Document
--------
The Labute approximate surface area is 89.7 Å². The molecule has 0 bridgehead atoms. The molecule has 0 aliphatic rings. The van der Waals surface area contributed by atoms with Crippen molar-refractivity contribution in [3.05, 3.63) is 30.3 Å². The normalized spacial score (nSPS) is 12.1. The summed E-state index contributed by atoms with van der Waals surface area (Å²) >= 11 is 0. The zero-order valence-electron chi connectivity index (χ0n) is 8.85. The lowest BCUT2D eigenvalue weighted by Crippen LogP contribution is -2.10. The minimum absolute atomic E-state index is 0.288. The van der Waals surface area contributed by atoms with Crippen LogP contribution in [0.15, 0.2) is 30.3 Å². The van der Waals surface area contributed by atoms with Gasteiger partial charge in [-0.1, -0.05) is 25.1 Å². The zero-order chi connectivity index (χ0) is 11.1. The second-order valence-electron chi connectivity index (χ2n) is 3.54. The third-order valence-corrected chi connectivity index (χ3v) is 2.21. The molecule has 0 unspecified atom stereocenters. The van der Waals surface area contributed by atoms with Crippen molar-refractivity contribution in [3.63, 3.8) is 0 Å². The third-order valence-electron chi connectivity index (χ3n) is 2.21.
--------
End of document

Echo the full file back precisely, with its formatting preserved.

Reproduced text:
The Labute approximate surface area is 89.7 Å². The molecule has 0 bridgehead atoms. The molecule has 0 aliphatic rings. The van der Waals surface area contributed by atoms with Crippen molar-refractivity contribution in [3.05, 3.63) is 30.3 Å². The normalized spacial score (nSPS) is 12.1. The summed E-state index contributed by atoms with van der Waals surface area (Å²) >= 11 is 0. The zero-order valence-electron chi connectivity index (χ0n) is 8.85. The lowest BCUT2D eigenvalue weighted by Crippen LogP contribution is -2.10. The minimum absolute atomic E-state index is 0.288. The van der Waals surface area contributed by atoms with Crippen LogP contribution in [0.15, 0.2) is 30.3 Å². The van der Waals surface area contributed by atoms with Gasteiger partial charge in [-0.1, -0.05) is 25.1 Å². The zero-order chi connectivity index (χ0) is 11.1. The second-order valence-electron chi connectivity index (χ2n) is 3.54. The third-order valence-corrected chi connectivity index (χ3v) is 2.21. The molecule has 0 unspecified atom stereocenters. The van der Waals surface area contributed by atoms with Crippen molar-refractivity contribution in [3.63, 3.8) is 0 Å². The third-order valence-electron chi connectivity index (χ3n) is 2.21.